Bharatanatyam is the famous form of lasya dance practised for centuries in India’s southernmost state, Tamil Nadu. It is often claimed that it is the oldest form of dance still being performed in India. This is emphasised by its present name, given to it in the 1930s, which means “Bharata’s dance”, which refers to the name of the legendary author of the 2nd century AD Drama Manual, the Natyashastra.
Bharatanatyam is now best known as a solo form, most often performed by women. However, male dancers also perform it every now and then. It is also known that group dances and even dance-dramas in this style were common earlier. Bharatanatyam’s classical repertoire was enriched by new compositions in the 20th century, and during recent decades its technique has also served as the basis for contemporary choreographies.
Bharatanatyam, as well as the other lasya style solo dances, has its roots in a certain type of dance that had already been described in the Natyashastra in the 2nd century AD. It seems that this kind of solo form, in which the soloist presents an entire story by herself by enacting all its characters, was widely known in India during that time.
During the Middle Ages, around the 10th century, bharatanatyam became a style mainly practised in Tamil Nadu, while other, nearly similar sub-categories of this genre evolved in other parts of India. There exists an exceptionally vast amount of literary, sculptural and historical evidence by which the history of bharatanatyam can be reconstructed.
The heyday of bharatanatyam was during the Chola dynasty in the 10th–11th centuries, when the southern temples had hundreds of devadasis in their service to take care of the dance rituals. Court dancers seem to have also practised a similar style.
Several of the South Indian temple complexes have reliefs showing the poses of bharatanatyam. The most famous of them are those carved on the 9th century towering gateways of the Shiva temple in Chidambaram. They include ninety-three of the 108 karanas or basic dance sequences described in the Natyashastra.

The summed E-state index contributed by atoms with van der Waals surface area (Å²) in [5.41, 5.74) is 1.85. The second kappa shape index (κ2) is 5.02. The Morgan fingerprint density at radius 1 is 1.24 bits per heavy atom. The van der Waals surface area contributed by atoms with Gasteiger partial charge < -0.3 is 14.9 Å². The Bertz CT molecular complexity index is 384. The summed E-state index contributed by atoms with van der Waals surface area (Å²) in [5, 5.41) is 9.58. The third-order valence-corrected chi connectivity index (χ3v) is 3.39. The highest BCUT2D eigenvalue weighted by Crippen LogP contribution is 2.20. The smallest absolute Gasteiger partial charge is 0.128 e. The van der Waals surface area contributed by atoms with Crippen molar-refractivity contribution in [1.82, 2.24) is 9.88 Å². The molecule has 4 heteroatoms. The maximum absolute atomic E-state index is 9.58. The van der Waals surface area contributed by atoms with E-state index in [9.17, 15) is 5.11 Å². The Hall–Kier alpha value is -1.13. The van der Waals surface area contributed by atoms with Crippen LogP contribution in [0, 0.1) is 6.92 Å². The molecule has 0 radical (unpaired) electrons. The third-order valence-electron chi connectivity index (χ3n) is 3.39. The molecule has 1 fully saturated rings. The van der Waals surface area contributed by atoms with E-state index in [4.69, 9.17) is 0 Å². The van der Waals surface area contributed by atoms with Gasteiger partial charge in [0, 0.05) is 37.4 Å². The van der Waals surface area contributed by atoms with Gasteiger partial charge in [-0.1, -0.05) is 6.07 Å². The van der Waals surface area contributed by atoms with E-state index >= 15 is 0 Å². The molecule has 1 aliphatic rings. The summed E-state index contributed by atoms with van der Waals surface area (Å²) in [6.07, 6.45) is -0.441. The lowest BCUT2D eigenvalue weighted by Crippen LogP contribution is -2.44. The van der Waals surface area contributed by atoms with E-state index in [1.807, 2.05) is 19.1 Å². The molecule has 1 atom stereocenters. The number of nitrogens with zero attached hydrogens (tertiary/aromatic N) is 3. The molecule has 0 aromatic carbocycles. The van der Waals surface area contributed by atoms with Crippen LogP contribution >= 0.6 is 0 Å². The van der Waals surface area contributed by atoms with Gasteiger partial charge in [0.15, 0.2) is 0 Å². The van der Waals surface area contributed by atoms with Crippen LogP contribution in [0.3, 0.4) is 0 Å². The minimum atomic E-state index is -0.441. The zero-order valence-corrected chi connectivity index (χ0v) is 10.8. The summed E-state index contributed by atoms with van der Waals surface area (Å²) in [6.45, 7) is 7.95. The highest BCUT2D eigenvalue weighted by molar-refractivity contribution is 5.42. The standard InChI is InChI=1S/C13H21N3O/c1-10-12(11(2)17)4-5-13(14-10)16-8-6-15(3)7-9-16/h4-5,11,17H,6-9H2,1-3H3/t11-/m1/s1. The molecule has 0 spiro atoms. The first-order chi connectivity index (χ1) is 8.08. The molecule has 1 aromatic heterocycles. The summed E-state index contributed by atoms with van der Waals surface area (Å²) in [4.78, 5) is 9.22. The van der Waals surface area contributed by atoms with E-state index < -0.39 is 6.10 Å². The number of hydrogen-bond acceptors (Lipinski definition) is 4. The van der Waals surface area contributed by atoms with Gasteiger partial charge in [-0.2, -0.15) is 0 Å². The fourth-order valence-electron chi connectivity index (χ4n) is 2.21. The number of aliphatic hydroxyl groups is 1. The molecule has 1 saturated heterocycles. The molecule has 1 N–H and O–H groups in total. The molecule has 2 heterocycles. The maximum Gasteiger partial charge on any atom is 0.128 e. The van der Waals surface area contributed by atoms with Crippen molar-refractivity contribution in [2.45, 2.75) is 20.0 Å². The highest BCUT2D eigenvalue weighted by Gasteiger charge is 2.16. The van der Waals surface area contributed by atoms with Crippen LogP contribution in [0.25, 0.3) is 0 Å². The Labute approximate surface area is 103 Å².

These small relief panels, together with other similar series and contemporaneous murals depicting dancers, constitute important source material when one is trying to reconstruct the development of bharatanatyam.
Another important phase in the development of bharatanatyam happened in the early 19th century, when four brothers, Chinnayya, Ponnayya, Vedivelu and Sivanandam, shaped bharatanayam’s repertoire. They were all disciples of the composer Muthuswami Dikshitar. The four brothers are also known as the “Tanjavur Quartet”, referring to the city where they worked.
It is believed that the Tanjavur Quartet focused on the solo form of bharatanatyam, which, in fact, had earlier also been performed (and still is today) as a dance-drama, such as bhagavatamela and kuvaranji. They are now nearly extinct, although attempts have been made to revive or reconstruct them.
During the British colonial period the decline of the devadasi institution into prostitution led to a censorship of temple dances, which were finally prohibited by law in the 1920s. The revival of bharatanatyam was started in the 1930s by an upper-caste revivalist, Rukmini Devi, who also gave the style its present name.
Bharatanatyam is today the most widely spread of all Indian dance styles. It is studied and performed around India and abroad. Many brilliant artists have enriched its repertoire, among them being Balasaraswati in the mid-20th century, renowned for her expressive abhinaya technique, and later Alarmel Valli with her exquisite technique.
In its tiniest details bharatanatyam technique follows the instructions of the Natyashastra. Like other lasya forms, bharatanatyam also combines the expressive abhinaya mime with pure nrtta dance. Theoretically the dancer’s body is divided into units, such as the head, the torso and the lower body. There are different ways of standing, which dictate the central median and thus the balance of the body.
A co-ordinated sequence of movements, combining the movements and positions of feet, knees, arms, torso, and hands, is called adavu (karana in the Natyashastra). These are divided into nine types, and they form the basis of pure nrtta dance.